I do fall asleep over long movies and mostly somewhere between the seventeenth and the twentieth minutes, but then there are those that challenge you, and move you. Over 90 minutes of gruelling truth about a war – a war with thousands displaced, hundreds dead and missing, and uncountable wounded – could make anyone want to run for the caffeine kick.
The film brought back memories of my last visit to Colombo. I have visited Sri Lanka twice, once when I was younger and naïve and on a second occasion when I was more aware – last year in August 2012. It was also the time I had spent my longest at the visa counter: close to thirty minutes. I did not fathom that me being an Indian Tamil would pose a problem in Sri Lanka. I was thrice asked my purpose of visit at the Indian side, though my visa clearly stated tourism. Even as an Indian Tamil, I could feel the tension in the air in Colombo; not knowing whether I was offending the Sinhala autowallah by speaking to him in Tamil or offending the Tamil autowallah by speaking to him English. In any case, my Indian *Brahmin* tamil was of very little use in Sri Lanka as the Sri Lankan Tamil is distinct and uses many different words and sounds from its Indian cousin.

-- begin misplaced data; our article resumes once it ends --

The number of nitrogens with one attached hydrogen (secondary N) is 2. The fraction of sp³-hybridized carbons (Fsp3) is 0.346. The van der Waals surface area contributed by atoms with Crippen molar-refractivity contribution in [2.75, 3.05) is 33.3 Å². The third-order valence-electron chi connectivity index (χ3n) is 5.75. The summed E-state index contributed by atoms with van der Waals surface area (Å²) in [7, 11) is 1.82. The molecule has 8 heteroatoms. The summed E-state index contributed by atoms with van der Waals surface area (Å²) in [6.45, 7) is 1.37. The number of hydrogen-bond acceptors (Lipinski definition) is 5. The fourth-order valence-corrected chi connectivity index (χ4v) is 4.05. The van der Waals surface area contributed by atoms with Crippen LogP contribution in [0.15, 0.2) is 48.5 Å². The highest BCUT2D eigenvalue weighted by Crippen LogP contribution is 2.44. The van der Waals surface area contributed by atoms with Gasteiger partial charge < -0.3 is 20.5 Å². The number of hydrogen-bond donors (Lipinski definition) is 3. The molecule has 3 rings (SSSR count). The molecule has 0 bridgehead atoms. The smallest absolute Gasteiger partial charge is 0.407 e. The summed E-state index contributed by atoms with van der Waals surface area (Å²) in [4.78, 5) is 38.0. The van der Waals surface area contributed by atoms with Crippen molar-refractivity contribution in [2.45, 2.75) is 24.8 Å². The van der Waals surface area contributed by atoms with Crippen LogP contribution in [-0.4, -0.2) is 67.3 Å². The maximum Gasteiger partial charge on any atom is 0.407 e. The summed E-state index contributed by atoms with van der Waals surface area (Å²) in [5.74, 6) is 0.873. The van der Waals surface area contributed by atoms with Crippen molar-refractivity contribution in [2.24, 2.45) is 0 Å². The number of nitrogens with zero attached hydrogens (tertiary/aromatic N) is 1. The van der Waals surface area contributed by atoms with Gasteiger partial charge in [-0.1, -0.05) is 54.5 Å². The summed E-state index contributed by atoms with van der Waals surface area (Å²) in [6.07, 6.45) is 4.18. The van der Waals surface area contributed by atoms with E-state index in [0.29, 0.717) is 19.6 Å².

A northern Sri Lankan Tamil I met was very firm in dissuading me (repeatedly but very subtly) from visiting Jaffna. I could almost feel him wanting to protect whatever little was left of his hometown from the outsider in me. He took me along to a public lecture titled, “Human Rights: Theirs or Ours?” My host considered the talk rather progressive while I came out not so impressed. This was me being stupid and not realising that talking publicly about human rights in a country accused of war crimes against its civilians, was bold without a doubt.
Callum Macrae’s No Fire Zone is more than brave in recounting the horrors of the war as it played out – using footage documenting the final days of the more than two-decades long Sri Lankan civil war. It is indeed, the most disturbing footage of the war to have surfaced and continues to remain so. I distinctly remember feeling disturbed, when the images first surfaced after the film’s release in March 2013: no matter what the crimes of an adult; no twelve-year old warrantees being shot in a cold blooded murder, no woman deserves to be stripped of her dignity and no one person deserved to die the way they did.
You can also read my piece on a Northern Muslims memory project in Sri Lanka, ‘Redemption not Vengeance’ here.